This is a set of several activities involving dinosaurs. The activities were designed to be used one after the other in the order presented, but you can use them in isolation. The derby was designed for a group of families to play together, but it can be adapted for one large family or a small class.
Preface with a short discussion about everyone's loveable purple friend, Barney the dinosaur. You know, the one that sings, "I love you, you love me. We're a great big family..." (or something like that). (Of course, the true message is much more complex--God wants us to also obey Him--so you may want to elaborate.) Start with this dialog: "Well, we have a hot pink dinosaur puppet with us today, and his name is Dino. Dino wants to teach you some different words to Barney's song and show you some actions that go with the words. Please help Dino get this right:"
"God loves you, God loves me,
He wants us in His family.
If you ask Him now He'll come into your heart,
And of His family you'll be part."
After most people know the words to the song, go on to the next activity--which includes singing it.
The purpose of this activity is to have a fun way of dividing everyone up into 2-person teams. (If there are very few players to begin with, let each of them win a dinosaur and adapt the "Dinosaur Details" game so they can do it without partners.) In this activity, players win chances to choose a plastic dinosaur from a box by being the one holding it when the music stops. Only half the players may choose a dinosaur, so first count the total number of players and divide by 2. (Add or subtract an adult to make an even number of players, if necessary.) Now you know how many 2-person teams there will be. That will be the # of times the music will play and the box will stop. (Assign someone to count!)
Have players sit in a circle of chairs and pass the box to the right while a pianist plays the song and everyone sings. When the pianist stops abruptly now and then, the person holding the box gets to choose a dinosaur from it. (Variation, if you want to shorten the game: if s/he has already chosen a dinosaur, the closest player on the right who has not won a dinosaur gets to choose.) Continue until all the dinosaurs have been chosen. Now either everyone has a dinosaur or half of the players have dinosaurs and the other half of the players will become their partners in the next step.
(Omit this step if there are too few players to let them have partners.) Remove half of the chairs. To match people up into 2-person teams, those who did not get a dinosaur must sit in the remaining chairs with their eyes closed and the ones with dinosaurs must march in a circle around them. (No music is needed.) The activity coordinator stands in the middle with the dinosaur puppet, ready to give it to a player.
Get the marching group started and give one of the seated players the dinosaur puppet, then let him or her call "DINO!" in their best dinosaur voice. When s/he does, the marching group stops and whoever is nearest the caller becomes his or her partner. Remove one chair and let the caller leave the circle. Continue in this manner until everyone has a partner.
The goal of this activity is for a team (or individual player) to be the first to cross the room. They win the right to take a step in that direction by giving the correct answer to a question about their dinosaur without looking at it.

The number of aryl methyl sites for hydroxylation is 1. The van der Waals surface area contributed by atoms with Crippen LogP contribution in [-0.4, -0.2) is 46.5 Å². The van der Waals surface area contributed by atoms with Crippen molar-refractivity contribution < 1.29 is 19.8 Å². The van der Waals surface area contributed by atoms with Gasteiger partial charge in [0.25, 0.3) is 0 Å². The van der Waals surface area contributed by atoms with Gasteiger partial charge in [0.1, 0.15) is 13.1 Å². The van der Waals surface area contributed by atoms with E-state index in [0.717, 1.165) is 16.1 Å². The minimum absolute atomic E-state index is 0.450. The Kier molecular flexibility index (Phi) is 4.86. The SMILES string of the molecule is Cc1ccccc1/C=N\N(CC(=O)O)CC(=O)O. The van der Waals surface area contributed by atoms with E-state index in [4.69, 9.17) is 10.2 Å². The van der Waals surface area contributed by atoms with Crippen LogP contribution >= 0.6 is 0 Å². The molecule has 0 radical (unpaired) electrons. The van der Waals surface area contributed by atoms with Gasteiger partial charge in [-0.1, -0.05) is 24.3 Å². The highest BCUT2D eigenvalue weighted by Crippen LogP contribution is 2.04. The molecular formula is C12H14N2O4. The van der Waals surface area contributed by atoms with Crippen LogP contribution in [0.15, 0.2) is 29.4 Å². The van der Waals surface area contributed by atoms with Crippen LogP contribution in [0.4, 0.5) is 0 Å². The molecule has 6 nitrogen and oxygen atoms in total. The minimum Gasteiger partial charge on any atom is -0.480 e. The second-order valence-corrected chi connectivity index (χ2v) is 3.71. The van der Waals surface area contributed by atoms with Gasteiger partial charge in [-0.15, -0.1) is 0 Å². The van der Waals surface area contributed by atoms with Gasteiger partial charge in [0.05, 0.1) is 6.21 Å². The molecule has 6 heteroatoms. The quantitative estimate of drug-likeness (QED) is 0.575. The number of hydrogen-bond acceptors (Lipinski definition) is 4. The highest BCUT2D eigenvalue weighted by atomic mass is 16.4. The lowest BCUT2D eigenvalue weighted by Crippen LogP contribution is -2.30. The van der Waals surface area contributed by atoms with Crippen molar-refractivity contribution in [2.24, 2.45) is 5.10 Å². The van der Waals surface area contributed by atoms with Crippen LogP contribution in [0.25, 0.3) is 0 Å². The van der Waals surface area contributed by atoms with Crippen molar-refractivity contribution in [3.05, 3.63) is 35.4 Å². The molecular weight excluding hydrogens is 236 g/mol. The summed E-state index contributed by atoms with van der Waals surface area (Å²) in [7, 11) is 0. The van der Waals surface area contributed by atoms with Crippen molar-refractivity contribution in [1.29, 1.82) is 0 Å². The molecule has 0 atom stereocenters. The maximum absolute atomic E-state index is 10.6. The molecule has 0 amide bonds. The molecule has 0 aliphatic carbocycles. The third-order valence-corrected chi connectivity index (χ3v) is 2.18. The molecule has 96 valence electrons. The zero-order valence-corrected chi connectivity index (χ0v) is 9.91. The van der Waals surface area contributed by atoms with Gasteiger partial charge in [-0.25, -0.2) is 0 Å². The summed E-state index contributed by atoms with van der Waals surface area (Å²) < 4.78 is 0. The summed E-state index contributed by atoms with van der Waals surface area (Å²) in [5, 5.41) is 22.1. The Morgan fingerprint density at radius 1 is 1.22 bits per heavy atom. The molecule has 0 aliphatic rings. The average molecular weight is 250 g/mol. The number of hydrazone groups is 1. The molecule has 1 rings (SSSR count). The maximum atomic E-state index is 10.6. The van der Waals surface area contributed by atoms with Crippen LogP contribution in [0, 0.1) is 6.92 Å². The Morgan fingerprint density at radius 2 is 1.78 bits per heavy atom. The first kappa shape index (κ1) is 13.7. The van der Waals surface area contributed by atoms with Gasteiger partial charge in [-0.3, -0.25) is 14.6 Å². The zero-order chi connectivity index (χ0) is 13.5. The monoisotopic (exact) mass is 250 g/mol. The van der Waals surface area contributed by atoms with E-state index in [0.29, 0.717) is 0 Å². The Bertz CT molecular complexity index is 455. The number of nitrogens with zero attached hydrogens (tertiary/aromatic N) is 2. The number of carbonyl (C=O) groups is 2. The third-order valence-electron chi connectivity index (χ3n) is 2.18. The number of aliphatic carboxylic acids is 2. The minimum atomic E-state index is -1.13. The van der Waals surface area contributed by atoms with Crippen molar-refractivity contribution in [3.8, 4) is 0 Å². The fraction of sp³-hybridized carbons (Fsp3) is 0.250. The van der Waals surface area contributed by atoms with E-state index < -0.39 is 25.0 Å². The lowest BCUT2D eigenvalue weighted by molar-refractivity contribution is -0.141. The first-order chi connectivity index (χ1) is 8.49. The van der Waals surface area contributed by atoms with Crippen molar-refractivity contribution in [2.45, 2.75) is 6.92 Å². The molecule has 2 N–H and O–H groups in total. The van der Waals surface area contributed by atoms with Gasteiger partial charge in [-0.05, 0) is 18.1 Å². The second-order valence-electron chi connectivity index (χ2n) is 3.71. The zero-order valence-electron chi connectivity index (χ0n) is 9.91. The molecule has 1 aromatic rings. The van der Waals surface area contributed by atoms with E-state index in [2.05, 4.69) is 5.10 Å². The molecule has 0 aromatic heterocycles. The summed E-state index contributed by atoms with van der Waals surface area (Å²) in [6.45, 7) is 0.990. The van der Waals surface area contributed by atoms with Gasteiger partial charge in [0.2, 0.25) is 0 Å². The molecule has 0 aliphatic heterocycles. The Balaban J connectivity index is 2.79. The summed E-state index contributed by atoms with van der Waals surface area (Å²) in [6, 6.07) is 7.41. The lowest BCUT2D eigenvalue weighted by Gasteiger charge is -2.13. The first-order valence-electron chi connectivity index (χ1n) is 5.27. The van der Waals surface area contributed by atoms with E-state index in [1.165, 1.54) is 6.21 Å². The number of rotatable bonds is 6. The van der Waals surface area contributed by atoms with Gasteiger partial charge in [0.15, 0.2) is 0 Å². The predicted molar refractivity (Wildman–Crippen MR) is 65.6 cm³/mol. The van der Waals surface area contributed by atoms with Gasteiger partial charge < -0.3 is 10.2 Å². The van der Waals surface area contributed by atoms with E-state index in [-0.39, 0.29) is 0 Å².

Allow players to spend 5 or 10 minutes studying their plastic dinosaurs (and to decide which of them will hold the dinosaur first, if they are in 2-person teams. The game will be repeated so each of them will have a turn). Then have the players line up along one wall of the room. If everyone is playing as individuals, they must face the opposite wall and hold the dinosaurs behind their backs. If they are in 2-person teams, the players holding dinosaurs face the opposite wall and their partners stand back-to-back with them (facing the near wall).
Ask a question from the following list (and/or make up your own based on the plastic dinosaurs available to you), and have the players answer "yes" if their dinosaurs have that characteristic or "no" if they don't. No peeking! (NOTE: You might want to tell players the questions are based on these particular plastic dinosaurs and that we don't know if real dinosaurs had/have these specific characteristics.)
If everyone is playing as individuals, each player must look at his dinosaur in order to verify the answer--after s/he has said yes or no. If they are in 2-person teams, the person not holding the dinosaur answers and the player holding the dinosaur checks out the dinosaur and says "right" if his partner was correct or "sorry" if his partner was not correct.
If the answer was correct, the individual or team moves one step toward the opposite wall. Make sure players understand that they get to move forward because their answer is correct--not because the dinosaur has the named characteristic.
Repeat this question/answer/move process until the first player or team reaches the opposite wall.
Repeat the game as often as desired.
Have players line up in the centre of the room (a taped line might be helpful to keep the line straight). Ask players random questions like "Do you know how old you are?", "Do you know your first name?", "Do you know how tall you are?", "Do you know your last name?" etc. When the players have their minds thinking in this way, begin the game.